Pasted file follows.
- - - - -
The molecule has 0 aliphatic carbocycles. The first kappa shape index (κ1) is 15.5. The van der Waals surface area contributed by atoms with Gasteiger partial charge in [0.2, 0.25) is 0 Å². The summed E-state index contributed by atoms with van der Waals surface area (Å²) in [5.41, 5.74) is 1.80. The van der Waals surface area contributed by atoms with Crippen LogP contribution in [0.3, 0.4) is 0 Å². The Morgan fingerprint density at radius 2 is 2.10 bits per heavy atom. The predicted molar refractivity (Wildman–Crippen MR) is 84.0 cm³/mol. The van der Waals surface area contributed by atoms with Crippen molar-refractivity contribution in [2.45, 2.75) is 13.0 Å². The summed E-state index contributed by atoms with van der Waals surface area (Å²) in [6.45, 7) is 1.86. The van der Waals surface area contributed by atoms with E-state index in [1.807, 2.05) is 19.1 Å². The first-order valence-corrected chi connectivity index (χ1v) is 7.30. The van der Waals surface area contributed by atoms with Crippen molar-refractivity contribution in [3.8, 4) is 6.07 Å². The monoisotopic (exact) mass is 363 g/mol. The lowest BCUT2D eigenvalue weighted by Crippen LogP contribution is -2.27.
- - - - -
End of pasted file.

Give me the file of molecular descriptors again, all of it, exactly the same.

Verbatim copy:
The molecule has 0 aliphatic carbocycles. The first kappa shape index (κ1) is 15.5. The van der Waals surface area contributed by atoms with Gasteiger partial charge in [0.2, 0.25) is 0 Å². The summed E-state index contributed by atoms with van der Waals surface area (Å²) in [5.41, 5.74) is 1.80. The van der Waals surface area contributed by atoms with Crippen LogP contribution in [0.3, 0.4) is 0 Å². The Morgan fingerprint density at radius 2 is 2.10 bits per heavy atom. The predicted molar refractivity (Wildman–Crippen MR) is 84.0 cm³/mol. The van der Waals surface area contributed by atoms with Crippen molar-refractivity contribution in [2.45, 2.75) is 13.0 Å². The summed E-state index contributed by atoms with van der Waals surface area (Å²) in [6.45, 7) is 1.86. The van der Waals surface area contributed by atoms with E-state index in [1.807, 2.05) is 19.1 Å². The first-order valence-corrected chi connectivity index (χ1v) is 7.30. The van der Waals surface area contributed by atoms with Crippen molar-refractivity contribution in [3.8, 4) is 6.07 Å². The monoisotopic (exact) mass is 363 g/mol. The lowest BCUT2D eigenvalue weighted by Crippen LogP contribution is -2.27.